SWANTON — Fifty years after his father, Dexter Spaulding, received the prestigious honor, Swanton Rexall pharmacist Troy Spaulding was honored with the Bowl of Hygeia Award last week, in recognition of his many years of service not just in pharmacy, but in the community.
Friends and family surprised Spaulding with the award during a workday at the pharmacy last week.
“I’m humbled and honored, for sure. I never expected it,” Spaulding said in an interview Friday.
But to those who know and work with him, it was a long time coming.
“Community service, in any form, is important to me. Troy is an integral part of his community,” said Sandra Rosa, Northern Tier Center for Health (NOTCH) pharmacy director and member of the Vermont Pharmacists Association board of directors.
The Bowl of Hygeia Award, established in 1958, recognizes pharmacists who possess outstanding records of civic leadership in their communities, according to the American Pharmacists Association Foundation. The award is presented annually by participating state pharmacy associations, in this case the Vermont Pharmacists Association.
Rosa, who nominated Spaulding, said she met him when she was looking for work in the area after moving to Alburgh in 2009. Rosa said she got to know Spaulding very well, and was impressed by his ability to balance running the pharmacy with serving the community.
But for Spaulding, who ran the nearly 60-year-old store after buying it from his father and uncle in 2002 until he sold it to NOTCH in 2018, it was all part of growing up in the Spaulding household.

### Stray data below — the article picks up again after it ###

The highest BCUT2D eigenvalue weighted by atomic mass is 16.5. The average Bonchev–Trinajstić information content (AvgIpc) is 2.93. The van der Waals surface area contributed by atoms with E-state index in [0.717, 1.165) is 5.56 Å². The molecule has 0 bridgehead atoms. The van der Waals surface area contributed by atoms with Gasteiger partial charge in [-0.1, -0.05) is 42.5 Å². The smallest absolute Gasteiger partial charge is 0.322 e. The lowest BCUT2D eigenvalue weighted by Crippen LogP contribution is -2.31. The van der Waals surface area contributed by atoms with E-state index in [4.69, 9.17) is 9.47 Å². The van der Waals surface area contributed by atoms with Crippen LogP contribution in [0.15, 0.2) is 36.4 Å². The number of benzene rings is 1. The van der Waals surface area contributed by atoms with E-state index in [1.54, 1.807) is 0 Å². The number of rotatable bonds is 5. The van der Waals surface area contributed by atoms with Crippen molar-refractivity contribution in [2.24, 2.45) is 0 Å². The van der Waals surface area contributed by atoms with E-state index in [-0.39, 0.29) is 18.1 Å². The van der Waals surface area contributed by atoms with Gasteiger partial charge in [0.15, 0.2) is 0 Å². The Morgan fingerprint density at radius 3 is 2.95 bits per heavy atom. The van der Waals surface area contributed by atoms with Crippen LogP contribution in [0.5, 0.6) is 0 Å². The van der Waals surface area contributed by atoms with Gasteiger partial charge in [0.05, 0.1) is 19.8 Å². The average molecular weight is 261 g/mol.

“My dad was really involved in the community, so he gave me a sense of wanting to do that as well,” Spaulding said in an interview Friday.
Over the years, that work has included two terms on the local school board, volunteering with the Swanton Fire Department, and time spent as part of the library commission.
“Him and his father were figures in the community, so it just made sense,” said Olivia Sprague, one of Spaulding’s four children and a fellow pharmacist at the store.
Sprague, age 30, said she started working the front register when she was in middle school, back when Swanton Rexall had a storefront in addition to the pharmacy. At age 18 she became a pharmacy technician, and at age 21 she became an intern.
“I used to come here for fun when I was little, just to hang out,” she said. “… It’s really special. I know it would feel completely different working somewhere else. To have NOTCH continue the family feel here has been important, for us and for the community.”
Spaulding said he is proud to see Sprague continue to work at the pharmacy his father started in 1962.
“I’m very proud. I’m surprised that any of my kids wanted to do it,” the 35-year pharmacist said with a smile.